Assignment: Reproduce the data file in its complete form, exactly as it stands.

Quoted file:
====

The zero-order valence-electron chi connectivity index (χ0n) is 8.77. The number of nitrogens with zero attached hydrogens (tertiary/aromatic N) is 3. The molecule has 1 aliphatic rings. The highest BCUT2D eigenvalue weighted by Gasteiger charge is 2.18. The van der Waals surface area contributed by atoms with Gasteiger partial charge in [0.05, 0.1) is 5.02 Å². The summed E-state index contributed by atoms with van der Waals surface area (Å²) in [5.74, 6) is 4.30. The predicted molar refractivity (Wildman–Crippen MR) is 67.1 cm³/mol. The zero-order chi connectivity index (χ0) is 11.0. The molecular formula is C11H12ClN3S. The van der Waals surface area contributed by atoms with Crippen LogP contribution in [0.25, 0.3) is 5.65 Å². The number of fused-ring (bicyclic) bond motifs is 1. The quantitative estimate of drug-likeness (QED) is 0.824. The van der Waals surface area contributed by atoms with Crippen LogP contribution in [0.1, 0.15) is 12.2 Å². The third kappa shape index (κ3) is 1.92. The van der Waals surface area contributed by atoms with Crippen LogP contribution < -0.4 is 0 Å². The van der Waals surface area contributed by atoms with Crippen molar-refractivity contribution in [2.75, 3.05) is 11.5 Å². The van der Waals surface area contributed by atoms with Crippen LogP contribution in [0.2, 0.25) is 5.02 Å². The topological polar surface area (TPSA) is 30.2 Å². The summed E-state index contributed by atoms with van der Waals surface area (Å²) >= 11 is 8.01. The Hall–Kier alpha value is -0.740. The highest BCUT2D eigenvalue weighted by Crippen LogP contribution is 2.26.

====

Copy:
The zero-order valence-electron chi connectivity index (χ0n) is 8.77. The number of nitrogens with zero attached hydrogens (tertiary/aromatic N) is 3. The molecule has 1 aliphatic rings. The highest BCUT2D eigenvalue weighted by Gasteiger charge is 2.18. The van der Waals surface area contributed by atoms with Gasteiger partial charge in [0.05, 0.1) is 5.02 Å². The summed E-state index contributed by atoms with van der Waals surface area (Å²) in [5.74, 6) is 4.30. The predicted molar refractivity (Wildman–Crippen MR) is 67.1 cm³/mol. The zero-order chi connectivity index (χ0) is 11.0. The molecular formula is C11H12ClN3S. The van der Waals surface area contributed by atoms with Crippen LogP contribution in [0.25, 0.3) is 5.65 Å². The number of fused-ring (bicyclic) bond motifs is 1. The quantitative estimate of drug-likeness (QED) is 0.824. The van der Waals surface area contributed by atoms with Crippen LogP contribution in [0.1, 0.15) is 12.2 Å². The third kappa shape index (κ3) is 1.92. The van der Waals surface area contributed by atoms with Crippen LogP contribution < -0.4 is 0 Å². The van der Waals surface area contributed by atoms with Crippen molar-refractivity contribution in [2.75, 3.05) is 11.5 Å². The van der Waals surface area contributed by atoms with Crippen LogP contribution in [0.2, 0.25) is 5.02 Å². The topological polar surface area (TPSA) is 30.2 Å². The summed E-state index contributed by atoms with van der Waals surface area (Å²) >= 11 is 8.01. The Hall–Kier alpha value is -0.740. The highest BCUT2D eigenvalue weighted by Crippen LogP contribution is 2.26.